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In a 19 year period from 1979 through 1998, the federal Center for Disease Control, reports that more than 300 Americans died from dog bite attacks. Giving an idea of the scope of the danger – an astounding 800,000 Americans sought medical care because of dog bites in a single reported year. Most dog attacks involved a lone dog, and not surprisingly, while any breed of dog can bite, pit-bulls, pit-bull type breeds, and rottweilers were responsible for more than 50% of the fatal dog attacks. Children under the age of 15 are at greater risk than adults, with the youngest children being at the greatest risk of death or severe harm should a dog attack. Children may not know how to approach a dog, how to back off from a threatening dog, and how to avoid actions that a dog may perceive as threatening or challenging.

Massachusetts has a strict liability dog bite law that affords a high degree of deference in the tort system, to victims of dog bites. Strict liability in the context of the dog bite statute, means that if you are bitten by a dog, the owner or keeper is liable to you for your injuries, whether or not the owner was negligent, and whether or not the dog had dangerous propensities that the owner knew or should have known about. In other words, the owner is as liable for an attack by a previously docile cocker spaniel, as he would be for an attack by a vicious pit-bull. The dog owner can defeat liability only by showing that the bitten person was either trespassing or committing another tort, or teasing, tormenting, or abusing the dog. If the dog bites a child under 7 years of age, it is presumed that the child was not trespassing or bothering the dog, and the dog owner must prove affirmatively that the child was doing so.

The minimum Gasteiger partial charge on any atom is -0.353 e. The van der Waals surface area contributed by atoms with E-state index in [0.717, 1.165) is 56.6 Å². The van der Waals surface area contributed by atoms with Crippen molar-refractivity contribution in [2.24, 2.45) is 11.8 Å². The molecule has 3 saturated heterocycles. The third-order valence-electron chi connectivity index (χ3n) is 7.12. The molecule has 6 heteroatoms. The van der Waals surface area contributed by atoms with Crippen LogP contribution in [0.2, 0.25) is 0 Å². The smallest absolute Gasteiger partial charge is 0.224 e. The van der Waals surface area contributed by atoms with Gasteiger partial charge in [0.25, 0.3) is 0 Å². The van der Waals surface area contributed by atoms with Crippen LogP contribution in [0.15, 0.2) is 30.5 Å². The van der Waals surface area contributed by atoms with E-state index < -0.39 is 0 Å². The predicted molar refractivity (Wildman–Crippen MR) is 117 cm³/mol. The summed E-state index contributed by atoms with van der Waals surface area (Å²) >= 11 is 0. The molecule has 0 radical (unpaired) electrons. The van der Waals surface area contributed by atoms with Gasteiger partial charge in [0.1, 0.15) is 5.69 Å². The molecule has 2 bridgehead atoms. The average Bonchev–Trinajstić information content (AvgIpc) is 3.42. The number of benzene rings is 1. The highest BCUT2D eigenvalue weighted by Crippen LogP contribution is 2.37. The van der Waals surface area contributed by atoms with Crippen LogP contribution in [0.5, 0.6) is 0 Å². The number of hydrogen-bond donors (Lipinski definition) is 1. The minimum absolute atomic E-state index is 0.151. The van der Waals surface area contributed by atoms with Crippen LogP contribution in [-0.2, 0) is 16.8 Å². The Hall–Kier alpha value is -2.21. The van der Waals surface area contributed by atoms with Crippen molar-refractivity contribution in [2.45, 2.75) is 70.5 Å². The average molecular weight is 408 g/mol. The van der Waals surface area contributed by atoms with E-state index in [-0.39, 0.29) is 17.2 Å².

Since there is no need to prove negligence in a dog bite case in Massachusetts, the strength of the case boils down to four elements: (1) can ownership or control of the dog be proven; (2) will the plaintiff be able to defeat any attempt by the dog owner to claim the plaintiff was trespassing or teasing or abusing the dog; (3) what are the damages; and (4) as a pragmatic matter – is the dog owner either a property owner with significant assets or insured by a homeowners or other policy that covers him for dog bites. If all of those elements are in place, dog bite cases are worth pursuing. A dog attack can be terrifying and cause long-lasting psychological as well as physical trauma, especially to a young child. Emotional suffering, in addition to physical injury, is an element of damages in a dog bite case.

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